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CHL Cries Poor, Cannot Afford Min. Wage But Still Asks Communities To Pay For & Build $100Million Arenas for Teams

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Patricia Jackson, lawyer for the CHL argued today in court that if the CHL teams are forced to pay minimum wage to their players that it MAY go bankrupt or cease to exist.

It’s clear that Patricia Jackson has not communicated with Ron Robison, Commissioner of the WHL.

Contrary to Jacksons statements in court, the WHL seems to feel that building a new arena in Nanaimo would attract additional new franchisees entering into the WHL.

Here’s Ron Robison’s statement aimed at the citizens of Nanaimo during a referendum where citizens voted on borrowing money to build the poverty crying WHL a new $80Million arena. The vote was a landslide victory for the citizens of Nanaimo who seen through the lies and misleading information that was coming from the WHL and from their own City Councillors. The Citizens voted overwhelmingly NO to borrowing the money with over 80% of the voters saying NO THANK YOU.

whl statement nanaimo

 

Statement made by Ron Robison just a couple of weeks ago, clearly contradicts Patricia Jacksons argument in court that teams would fold.

It appears that Nanaimo wasn’t the only Canadian City that Ron Robison has been asking to build hockey arenas for him. The City of Lloydminster Alberta was also involved in talks withe the WHL Commissioner at the exact same time that Robison was in talks with Nanaimo. Lloydminster was asked to include a WHL size arena in their $100 Million casino project.

So how can a hockey league claiming to be losing money year after year be in a position to ask 2 different communities to build them $80 Million dollar arenas?

Here is Robison’s comments surrounding the Lloydminster proposal.

lloydminster robison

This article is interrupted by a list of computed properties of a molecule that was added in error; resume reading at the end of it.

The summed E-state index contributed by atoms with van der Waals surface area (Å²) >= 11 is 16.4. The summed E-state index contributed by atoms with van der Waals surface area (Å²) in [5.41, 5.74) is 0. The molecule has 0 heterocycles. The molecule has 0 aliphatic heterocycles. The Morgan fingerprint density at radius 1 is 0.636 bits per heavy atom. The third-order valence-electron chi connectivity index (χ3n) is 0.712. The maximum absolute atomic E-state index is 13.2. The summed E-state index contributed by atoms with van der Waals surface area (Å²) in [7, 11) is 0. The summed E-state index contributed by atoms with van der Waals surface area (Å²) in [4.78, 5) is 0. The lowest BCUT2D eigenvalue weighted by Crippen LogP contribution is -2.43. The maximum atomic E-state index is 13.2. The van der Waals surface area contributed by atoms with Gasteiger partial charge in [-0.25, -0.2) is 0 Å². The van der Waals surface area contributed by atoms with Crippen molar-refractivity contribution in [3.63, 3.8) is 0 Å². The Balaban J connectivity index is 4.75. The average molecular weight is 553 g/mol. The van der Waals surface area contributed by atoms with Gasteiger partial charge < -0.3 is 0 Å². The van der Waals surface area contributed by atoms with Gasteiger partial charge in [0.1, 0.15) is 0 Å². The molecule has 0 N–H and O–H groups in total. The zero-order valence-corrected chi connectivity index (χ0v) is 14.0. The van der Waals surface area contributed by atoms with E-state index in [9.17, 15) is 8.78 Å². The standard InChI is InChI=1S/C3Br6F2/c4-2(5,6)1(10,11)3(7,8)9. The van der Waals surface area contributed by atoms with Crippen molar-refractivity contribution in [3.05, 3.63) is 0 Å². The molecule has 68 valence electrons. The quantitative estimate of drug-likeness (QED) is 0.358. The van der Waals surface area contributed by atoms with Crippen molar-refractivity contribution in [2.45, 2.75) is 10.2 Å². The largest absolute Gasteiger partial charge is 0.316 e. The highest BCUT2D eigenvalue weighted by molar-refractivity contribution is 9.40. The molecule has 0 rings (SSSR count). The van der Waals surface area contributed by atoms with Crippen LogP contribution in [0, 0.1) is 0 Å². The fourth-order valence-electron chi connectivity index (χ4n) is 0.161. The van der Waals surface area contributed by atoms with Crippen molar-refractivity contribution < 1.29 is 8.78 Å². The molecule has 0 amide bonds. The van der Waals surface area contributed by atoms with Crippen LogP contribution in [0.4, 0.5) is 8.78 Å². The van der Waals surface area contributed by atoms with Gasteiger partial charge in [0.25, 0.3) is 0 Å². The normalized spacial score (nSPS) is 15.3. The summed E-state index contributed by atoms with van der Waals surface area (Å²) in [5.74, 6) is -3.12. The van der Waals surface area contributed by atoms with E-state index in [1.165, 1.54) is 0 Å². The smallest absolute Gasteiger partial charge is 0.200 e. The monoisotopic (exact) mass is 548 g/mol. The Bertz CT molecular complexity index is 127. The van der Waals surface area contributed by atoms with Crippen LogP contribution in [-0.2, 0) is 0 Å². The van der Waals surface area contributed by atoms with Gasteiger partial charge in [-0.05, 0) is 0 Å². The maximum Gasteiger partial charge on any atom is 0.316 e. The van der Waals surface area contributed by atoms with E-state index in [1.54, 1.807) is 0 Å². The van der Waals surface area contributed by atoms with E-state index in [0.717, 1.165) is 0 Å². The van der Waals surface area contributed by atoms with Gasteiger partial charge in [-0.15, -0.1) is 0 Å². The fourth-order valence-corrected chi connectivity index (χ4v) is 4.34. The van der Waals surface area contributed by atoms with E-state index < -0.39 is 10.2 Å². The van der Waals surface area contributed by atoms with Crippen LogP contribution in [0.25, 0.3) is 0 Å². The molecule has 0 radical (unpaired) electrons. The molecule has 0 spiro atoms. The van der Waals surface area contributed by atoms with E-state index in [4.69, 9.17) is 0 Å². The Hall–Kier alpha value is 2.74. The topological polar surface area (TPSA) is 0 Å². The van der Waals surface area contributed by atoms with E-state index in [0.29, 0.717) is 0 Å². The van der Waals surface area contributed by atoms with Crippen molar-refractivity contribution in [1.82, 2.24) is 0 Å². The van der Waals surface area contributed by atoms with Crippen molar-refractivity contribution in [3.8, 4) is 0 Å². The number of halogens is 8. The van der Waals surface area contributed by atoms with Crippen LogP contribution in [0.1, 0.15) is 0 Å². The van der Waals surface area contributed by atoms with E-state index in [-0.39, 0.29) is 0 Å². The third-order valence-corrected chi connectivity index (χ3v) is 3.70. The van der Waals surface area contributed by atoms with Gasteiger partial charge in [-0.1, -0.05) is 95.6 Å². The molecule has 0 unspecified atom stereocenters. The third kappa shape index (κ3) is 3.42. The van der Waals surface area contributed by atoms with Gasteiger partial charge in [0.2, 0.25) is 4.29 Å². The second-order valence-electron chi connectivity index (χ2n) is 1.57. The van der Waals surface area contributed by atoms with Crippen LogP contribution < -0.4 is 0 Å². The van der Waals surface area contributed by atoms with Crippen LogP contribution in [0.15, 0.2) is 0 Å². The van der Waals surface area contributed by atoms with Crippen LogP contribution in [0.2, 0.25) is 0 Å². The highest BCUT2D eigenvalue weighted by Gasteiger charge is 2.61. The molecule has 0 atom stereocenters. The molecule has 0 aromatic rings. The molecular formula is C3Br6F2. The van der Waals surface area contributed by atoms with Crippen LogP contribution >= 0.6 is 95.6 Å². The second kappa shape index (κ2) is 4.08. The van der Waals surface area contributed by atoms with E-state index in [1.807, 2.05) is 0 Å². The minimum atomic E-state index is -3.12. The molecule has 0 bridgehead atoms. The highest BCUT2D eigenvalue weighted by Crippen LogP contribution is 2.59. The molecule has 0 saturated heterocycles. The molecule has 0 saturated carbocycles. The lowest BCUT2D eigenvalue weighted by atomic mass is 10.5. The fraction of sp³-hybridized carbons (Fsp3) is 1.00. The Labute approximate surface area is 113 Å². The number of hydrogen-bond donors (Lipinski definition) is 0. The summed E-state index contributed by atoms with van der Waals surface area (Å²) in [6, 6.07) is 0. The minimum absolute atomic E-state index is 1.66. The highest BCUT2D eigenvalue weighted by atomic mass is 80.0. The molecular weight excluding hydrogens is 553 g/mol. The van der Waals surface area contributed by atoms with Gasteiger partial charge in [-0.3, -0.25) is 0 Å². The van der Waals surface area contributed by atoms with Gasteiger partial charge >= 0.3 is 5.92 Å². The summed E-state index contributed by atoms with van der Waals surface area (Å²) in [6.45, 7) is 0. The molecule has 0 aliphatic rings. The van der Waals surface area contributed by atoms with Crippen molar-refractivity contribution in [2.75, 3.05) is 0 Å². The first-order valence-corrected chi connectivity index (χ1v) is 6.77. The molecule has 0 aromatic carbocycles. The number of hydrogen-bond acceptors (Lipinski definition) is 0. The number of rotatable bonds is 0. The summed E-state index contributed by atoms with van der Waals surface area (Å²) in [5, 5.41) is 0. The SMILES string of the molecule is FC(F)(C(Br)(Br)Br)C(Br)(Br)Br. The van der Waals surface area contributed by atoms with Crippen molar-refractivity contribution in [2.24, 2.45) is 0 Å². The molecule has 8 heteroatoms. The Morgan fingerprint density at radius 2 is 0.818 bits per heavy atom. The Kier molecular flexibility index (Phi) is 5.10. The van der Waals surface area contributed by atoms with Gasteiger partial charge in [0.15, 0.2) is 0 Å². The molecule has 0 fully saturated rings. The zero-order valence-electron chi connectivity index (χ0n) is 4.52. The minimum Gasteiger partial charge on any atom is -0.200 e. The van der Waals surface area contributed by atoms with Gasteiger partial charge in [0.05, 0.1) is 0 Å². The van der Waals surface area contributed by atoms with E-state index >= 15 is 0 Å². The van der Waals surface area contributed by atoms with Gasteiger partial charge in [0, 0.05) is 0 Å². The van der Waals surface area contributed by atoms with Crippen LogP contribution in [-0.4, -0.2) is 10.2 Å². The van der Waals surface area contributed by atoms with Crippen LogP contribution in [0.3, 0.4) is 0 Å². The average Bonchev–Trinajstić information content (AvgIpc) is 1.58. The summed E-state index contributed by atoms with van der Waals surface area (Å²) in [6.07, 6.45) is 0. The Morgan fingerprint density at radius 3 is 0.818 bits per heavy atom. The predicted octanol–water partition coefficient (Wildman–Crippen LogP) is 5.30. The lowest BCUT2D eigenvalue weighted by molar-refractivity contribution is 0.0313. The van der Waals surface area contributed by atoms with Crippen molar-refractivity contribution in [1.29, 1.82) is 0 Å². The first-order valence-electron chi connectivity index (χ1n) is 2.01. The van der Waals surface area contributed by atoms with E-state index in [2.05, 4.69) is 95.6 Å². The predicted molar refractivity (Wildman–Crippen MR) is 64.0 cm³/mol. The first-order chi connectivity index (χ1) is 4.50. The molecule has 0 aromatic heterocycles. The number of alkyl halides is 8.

Patricia Jackson went on to say that the league and teams continuously lose millions of dollars annually.

How can the leagues and teams continuously lose millions annually and at the same time as teams are going bankrupt across the league, Ron Robison is promising communities 20 year lease agreements for a league that Robison says in his sworn will see most of their teams fold if class action lawsuit filed against them for minimum wage violations is certified.

How many lies can this man tell in any given month to try and convince the public to dish out $100’s of millions of dollars of tax payers money into his failing hockey system?

But let’s take a close look at this.

According to CHL records, the standard players’ agreements remain locked in at the same value. This has been consistent for decades.

Players’ education packages remain the same. The costs for these education packages are maxed and have a max contribution for the league and teams.

Arena costs for ice rentals are long term agreements which do not change from year-to-year.

So let’s take this analysis now.

The league’s stance is that the CHL’s main source of revenue comes from ticket revenue and attendance. We know from the CHL’s own records that they have experienced a steady growth of record attendance that continued to rise year after year but yet, the correlation between attendance and profitability has steadily declined.

This gives way to the fact that if the players’ benefits, education packages and standard player contracts have remained the same, which according to court records they have, and the arena leases have remained the same, then it would be safe to assume that the additional revenue that has been received on behalf of the CHL and it’s member teams from record attendance, including; record breaking attendance for the WJC, which was seen this year in Montreal and Toronto, where ticket prices went as high as $500 to see a single game, one can assume that the additional revenues are going into the owners pockets or additional unnecessary expenses that would be better suited going to pay, at the very least, players minimum wage.

Patrica Jackson argued that the date for the hockey players in the class action be closed immediately upon certification of the hearing. This would mean that players’ starting next years season would not be eligible to receive financial compensation for wages earned under the class action.

Stay tuned for part 2 of this story coming this evening.

 

 

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